Where the accused tenant in an application for security proceedings made wild imputations against the complainant by writing that he was a rich, influential, frenzied type of man and a leader of a gang of miscreants and a dangerous goonda, it was held that he was guilty of defamation as he had led no evidence to prove good faith on his part, and also falsely stated that he had made no such application at all.
The accused acting as secretary of the postal employees union preferred a representation to the Director General of Posts and Telegraph against a Superintendent of Post Offices alleging omissions and commissions against him.
By way of an illustration he mentioned the case of the complainant without mentioning him by name, who had been given temporary charge of a wireless inspector in spite of a court attachment to his salary, he being heavily indebted and declared unfit to work in cash counters and was of intemperate habits. Holding the accused not guilty the court observed that exception 8 was available to him because he had not mentioned any name and the allegations were proved to be substantially true.
The Supreme Court has ruled that an accused would be entitled to get the benefit of this exception only when it is proved that the person to whom the complaint was made had lawful authority over the person complained against in respect of the subject matter of the accusation.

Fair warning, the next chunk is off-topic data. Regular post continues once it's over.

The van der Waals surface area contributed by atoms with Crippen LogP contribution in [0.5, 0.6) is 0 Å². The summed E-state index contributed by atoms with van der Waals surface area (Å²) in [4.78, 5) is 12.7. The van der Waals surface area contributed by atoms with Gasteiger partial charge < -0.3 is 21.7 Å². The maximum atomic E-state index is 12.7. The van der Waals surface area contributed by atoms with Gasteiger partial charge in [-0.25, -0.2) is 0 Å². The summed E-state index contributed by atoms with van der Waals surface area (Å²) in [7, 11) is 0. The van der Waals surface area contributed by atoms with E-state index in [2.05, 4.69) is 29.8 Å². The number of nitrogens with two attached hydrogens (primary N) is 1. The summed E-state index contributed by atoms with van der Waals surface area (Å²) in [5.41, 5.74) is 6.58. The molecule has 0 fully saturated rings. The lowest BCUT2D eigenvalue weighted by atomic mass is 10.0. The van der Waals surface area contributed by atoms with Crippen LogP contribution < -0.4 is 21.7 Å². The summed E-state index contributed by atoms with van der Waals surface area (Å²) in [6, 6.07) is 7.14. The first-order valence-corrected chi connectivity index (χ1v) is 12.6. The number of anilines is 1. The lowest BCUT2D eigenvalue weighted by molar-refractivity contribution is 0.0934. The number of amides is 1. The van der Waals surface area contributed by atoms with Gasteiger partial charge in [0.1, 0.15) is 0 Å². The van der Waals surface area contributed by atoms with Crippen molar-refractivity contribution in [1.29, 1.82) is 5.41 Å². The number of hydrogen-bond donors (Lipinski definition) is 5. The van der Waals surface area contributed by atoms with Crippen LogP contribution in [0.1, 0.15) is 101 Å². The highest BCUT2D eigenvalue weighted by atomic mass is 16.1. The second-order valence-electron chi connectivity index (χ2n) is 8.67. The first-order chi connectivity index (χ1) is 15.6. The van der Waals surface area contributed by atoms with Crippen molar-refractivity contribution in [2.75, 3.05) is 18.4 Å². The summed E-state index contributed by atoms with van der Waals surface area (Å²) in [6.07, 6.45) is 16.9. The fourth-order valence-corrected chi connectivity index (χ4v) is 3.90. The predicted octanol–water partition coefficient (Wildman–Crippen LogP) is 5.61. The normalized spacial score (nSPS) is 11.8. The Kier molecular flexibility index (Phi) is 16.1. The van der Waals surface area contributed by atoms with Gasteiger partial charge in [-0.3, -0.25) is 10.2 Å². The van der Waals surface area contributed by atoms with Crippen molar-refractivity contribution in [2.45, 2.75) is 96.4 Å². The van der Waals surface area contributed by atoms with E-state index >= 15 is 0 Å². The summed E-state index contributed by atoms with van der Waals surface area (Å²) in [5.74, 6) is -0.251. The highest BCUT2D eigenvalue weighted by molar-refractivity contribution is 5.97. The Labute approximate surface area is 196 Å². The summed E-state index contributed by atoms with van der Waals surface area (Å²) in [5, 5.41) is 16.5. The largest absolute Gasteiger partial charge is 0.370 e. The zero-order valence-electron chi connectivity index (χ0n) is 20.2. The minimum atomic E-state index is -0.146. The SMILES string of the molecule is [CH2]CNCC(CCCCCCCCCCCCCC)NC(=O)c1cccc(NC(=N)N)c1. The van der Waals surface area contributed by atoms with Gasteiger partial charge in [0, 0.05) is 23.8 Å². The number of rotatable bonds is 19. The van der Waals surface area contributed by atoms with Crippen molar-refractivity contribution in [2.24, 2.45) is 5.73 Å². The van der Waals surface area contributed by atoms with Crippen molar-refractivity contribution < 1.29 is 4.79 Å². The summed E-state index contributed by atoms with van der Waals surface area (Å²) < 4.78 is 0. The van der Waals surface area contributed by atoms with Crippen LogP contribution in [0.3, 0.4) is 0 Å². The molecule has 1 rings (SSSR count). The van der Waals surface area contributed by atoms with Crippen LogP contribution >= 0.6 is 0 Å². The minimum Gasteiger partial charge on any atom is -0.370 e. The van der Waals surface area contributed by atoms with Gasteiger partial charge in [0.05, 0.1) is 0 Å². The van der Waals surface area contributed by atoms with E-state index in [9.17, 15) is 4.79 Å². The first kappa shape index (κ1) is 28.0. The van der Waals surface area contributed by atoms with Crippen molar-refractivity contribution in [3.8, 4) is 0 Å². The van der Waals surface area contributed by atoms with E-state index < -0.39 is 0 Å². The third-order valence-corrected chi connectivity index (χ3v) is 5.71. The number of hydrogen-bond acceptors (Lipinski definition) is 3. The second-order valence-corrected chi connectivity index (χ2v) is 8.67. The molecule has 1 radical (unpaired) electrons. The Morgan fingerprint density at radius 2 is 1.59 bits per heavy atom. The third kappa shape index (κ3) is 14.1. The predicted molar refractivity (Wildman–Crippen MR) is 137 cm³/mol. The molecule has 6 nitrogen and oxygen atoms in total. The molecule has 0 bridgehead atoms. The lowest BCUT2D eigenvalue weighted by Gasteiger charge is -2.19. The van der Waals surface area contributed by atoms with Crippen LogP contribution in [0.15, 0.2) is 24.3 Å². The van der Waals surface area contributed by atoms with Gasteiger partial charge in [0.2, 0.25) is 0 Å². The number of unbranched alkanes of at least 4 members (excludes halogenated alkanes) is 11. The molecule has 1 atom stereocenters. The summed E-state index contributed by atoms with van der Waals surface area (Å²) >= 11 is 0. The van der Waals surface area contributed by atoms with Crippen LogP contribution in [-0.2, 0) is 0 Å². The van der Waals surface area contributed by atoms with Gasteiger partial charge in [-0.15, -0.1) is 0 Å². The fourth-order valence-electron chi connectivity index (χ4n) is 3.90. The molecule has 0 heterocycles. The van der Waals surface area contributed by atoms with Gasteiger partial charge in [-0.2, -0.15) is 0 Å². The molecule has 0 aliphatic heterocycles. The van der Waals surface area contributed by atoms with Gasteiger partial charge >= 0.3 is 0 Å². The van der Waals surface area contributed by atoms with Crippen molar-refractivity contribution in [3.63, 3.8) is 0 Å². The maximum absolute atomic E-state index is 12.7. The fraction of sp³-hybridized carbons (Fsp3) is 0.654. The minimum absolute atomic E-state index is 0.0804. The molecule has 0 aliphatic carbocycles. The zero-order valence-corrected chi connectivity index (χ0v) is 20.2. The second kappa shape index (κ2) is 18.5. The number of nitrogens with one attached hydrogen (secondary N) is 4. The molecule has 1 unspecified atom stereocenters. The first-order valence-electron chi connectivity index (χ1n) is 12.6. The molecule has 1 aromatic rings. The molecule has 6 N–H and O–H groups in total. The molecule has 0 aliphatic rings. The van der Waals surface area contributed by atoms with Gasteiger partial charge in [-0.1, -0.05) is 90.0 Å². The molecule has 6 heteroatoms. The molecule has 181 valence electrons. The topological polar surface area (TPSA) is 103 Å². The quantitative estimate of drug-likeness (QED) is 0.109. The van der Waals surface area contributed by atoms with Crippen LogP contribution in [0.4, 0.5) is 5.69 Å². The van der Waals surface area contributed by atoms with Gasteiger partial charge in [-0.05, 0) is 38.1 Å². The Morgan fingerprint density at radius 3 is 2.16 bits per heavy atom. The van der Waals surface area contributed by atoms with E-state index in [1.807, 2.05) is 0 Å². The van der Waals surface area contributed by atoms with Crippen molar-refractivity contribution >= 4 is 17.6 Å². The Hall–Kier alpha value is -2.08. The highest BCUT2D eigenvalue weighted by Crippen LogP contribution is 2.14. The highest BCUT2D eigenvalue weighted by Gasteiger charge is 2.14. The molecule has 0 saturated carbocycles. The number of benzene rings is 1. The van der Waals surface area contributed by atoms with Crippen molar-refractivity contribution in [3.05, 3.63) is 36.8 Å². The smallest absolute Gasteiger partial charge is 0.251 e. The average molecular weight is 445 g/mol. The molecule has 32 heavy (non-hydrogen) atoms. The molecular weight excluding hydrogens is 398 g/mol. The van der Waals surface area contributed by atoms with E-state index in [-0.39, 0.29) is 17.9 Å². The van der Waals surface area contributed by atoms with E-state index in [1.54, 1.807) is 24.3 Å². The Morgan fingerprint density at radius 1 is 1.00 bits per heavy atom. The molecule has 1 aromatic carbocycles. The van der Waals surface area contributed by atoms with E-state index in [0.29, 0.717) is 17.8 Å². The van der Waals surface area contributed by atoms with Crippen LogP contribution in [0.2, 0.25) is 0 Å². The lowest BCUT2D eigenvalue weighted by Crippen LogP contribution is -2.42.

Where therefore, the accused, a member of the police force, wrote to the District Panchayat Officer that a lady who was his neighbour was a woman of loose character who had illicit connection with goondas and whose paramours used to come frequently at night and as a result of such immoral activities the whole neighbourhood suffered, it was held that the accused was guilty of defamation and this exception could not apply in view of the fact that the District Panchayat Officer had no lawful authority over the person complained against in respect of the subject matter of the accusation.
In P. M. Kathiresan v. Shanmugham a complaint allegedly having defamatory remarks filed by the accused before the Superintendent of Police to take necessary action against the respondents resulted into conviction. It was held that the case squarely comes under exception 8 of section 499, and the proceedings were quashed.